God wants shepherds to shepherd.  Strengthen the diseased.  Heal the sick.  Bound up the broken.  Look for the lost.  It’s hard work – it’s not easy.  Being a pastor is long hours, hard work and dealing with broken, sick, lost people.  Being a lay pastor is double difficulty!  But it is worth it.  It’s not enough to teach.  The Corinthians had many teachers but few fathers – how much more is that true of the Christian church today.  Lots of teachers who will happily fly into town for the right price, stimulate the church and hype everyone up, then fly off again.  If you are a pastor, you are not that person.  You are a father, a shepherd.  Comfort the sheep!

Love never fails.  The Bible never says preaching never fails or teaching never fails.  It says love never fails.  Comfort is doing love!  If you are a pastor, do some love today!

(Part I of this blog is available here: https://benjaminconway.net/2014/02/05/role-of-the-pastor-1-lead/)

5 Things I Want to Tell Everyone About to Pastor

5.  Work hard.  Don’t be that guy who is last to church, preaches, let’s everyone else take the slack, ducks out early.  Seriously – just don’t.  People will tell you pastoring is hard work, and it is – but don’t become a prima donna.  Get in there and help set up the sound desk, stay late and talk to everyone, even Mrs Jones who you are convinced is going senile, be at the prayer meeting first, learn how to set the church alarm system.  Just get involved.  Serve teas and coffees.  If you are joining a team in a larger church, don’t be the slacker.  Be the hard worker.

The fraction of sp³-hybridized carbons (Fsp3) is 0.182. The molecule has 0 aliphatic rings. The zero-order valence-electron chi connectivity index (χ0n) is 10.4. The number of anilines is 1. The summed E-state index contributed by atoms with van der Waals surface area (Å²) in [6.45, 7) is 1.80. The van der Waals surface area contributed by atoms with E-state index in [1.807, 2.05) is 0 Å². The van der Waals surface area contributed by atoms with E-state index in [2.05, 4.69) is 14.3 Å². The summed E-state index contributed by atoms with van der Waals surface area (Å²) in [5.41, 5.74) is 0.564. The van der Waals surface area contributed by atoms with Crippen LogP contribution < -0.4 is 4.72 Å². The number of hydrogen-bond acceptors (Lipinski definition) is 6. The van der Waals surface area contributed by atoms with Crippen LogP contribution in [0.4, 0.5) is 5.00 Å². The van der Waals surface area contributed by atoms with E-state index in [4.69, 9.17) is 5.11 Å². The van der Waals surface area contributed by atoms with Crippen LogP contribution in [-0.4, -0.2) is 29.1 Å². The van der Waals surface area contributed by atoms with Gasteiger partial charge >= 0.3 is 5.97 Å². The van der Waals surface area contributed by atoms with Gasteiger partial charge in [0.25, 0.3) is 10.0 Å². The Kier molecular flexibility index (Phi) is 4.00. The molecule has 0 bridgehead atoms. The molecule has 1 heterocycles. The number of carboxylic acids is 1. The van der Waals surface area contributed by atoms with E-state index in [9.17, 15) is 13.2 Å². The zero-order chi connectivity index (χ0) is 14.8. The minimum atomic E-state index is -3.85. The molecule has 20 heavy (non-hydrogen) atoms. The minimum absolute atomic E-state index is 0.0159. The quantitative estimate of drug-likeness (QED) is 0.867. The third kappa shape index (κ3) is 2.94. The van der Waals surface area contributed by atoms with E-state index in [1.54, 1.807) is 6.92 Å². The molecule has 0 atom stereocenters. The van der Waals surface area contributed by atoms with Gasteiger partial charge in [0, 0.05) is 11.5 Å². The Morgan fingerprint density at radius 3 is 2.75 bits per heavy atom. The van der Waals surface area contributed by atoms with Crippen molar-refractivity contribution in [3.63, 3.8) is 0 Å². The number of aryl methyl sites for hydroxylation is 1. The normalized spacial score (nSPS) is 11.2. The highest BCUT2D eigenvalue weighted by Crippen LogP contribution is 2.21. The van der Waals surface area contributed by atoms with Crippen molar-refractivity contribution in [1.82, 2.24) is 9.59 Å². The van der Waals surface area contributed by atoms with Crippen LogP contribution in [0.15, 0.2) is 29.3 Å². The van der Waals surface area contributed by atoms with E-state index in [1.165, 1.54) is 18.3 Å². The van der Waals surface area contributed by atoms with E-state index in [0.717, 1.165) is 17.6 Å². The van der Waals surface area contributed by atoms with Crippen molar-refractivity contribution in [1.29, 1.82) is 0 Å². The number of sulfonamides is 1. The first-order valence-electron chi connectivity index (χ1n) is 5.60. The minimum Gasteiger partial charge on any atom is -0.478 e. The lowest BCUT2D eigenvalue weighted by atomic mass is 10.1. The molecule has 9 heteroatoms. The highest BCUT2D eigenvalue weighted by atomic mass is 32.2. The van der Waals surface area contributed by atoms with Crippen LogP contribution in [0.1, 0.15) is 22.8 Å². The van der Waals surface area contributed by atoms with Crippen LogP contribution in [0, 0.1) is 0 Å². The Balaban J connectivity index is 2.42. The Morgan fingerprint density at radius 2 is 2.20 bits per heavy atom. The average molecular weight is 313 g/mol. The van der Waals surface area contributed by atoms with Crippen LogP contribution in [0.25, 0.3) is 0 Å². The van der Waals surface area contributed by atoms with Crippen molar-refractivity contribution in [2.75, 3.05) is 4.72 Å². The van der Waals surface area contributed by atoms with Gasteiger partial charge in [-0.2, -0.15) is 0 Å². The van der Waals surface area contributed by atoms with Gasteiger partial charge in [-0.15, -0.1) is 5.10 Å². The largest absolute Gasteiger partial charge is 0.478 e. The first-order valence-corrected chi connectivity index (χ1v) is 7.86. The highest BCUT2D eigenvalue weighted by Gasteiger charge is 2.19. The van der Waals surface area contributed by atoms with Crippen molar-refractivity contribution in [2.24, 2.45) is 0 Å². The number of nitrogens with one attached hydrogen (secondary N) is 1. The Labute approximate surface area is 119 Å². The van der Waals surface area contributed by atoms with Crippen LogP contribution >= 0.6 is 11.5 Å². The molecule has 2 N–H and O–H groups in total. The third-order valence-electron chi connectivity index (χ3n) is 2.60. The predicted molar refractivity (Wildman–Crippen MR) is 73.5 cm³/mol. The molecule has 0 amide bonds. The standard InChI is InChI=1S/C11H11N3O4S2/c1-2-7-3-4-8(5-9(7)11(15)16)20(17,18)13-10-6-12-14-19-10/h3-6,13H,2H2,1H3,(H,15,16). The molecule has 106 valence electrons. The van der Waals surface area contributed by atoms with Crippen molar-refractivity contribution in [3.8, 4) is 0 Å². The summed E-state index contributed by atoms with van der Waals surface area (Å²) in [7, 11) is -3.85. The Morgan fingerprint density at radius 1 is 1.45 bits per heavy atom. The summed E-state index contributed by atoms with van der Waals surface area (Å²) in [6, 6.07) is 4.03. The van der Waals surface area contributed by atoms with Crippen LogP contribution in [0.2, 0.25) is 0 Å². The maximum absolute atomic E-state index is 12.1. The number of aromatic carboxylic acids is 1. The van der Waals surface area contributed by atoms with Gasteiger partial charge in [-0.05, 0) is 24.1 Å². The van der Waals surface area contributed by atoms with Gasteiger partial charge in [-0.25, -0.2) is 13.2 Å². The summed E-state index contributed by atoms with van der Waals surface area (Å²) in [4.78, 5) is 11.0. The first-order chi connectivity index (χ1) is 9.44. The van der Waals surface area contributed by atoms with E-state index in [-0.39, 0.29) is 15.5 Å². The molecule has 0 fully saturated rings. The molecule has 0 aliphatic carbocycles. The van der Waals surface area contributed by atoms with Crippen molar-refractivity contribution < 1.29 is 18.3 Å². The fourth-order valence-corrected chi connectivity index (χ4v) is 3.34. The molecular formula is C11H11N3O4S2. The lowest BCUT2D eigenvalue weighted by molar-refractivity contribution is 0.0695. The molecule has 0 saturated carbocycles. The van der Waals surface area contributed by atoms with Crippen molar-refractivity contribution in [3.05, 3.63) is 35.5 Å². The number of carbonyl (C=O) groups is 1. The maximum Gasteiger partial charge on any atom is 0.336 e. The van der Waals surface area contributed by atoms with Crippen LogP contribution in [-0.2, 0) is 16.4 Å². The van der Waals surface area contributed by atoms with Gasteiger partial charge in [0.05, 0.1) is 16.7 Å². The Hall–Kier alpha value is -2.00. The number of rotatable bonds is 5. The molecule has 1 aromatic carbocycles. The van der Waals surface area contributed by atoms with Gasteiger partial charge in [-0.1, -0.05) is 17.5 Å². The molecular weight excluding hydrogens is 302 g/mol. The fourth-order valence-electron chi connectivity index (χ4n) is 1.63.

4. Don’t be quick to accept a church that need a pastor.  Churches between 30-70 people are cats.  They are just like cats: they will wander to you, wander away from you, they will be independent.  Do some investigation – I know you want to preach, but that’s only 1 or 2 hours a week, and you have a lot more hours to fill and the kind of church it is will make a massive difference.  If they have run off the last 3 pastors in less than 2 years, you will be gone in two years.  You are not that good, No one is that good.  Find somewhere else.

3.  Your greatest asset in the church will be the dear old saints who have been walking with the Lord thirty or forty years, draw from their wisdom, find out their secrets about life in the Word and following Christ.  Your greatest liability in the church will be the dear old saints who have been not walking with the Lord thirty or forty years.  Enjoy!

2. Don’t let them mistreat your wife.  Never ever ever let them mistreat your wife.  Or children.  You will be in a greenhouse and people will be looking.  They can look, but if they throw stones, ensure they have no responsibility or future in the church until they can respect your family as an extension of you.

1. Don’t work too hard.  Pick a day of the week (I find Fridays best as it means I hit that weekend refreshed) and turn the phone off, turn the interwebs off, and enjoy.  Let nothing interrupt that day off.  If you want to read, read; if you want to watch a DVD, watch a DVD.  Go out for lunch, don’t cook.  Have a day off every week and rest.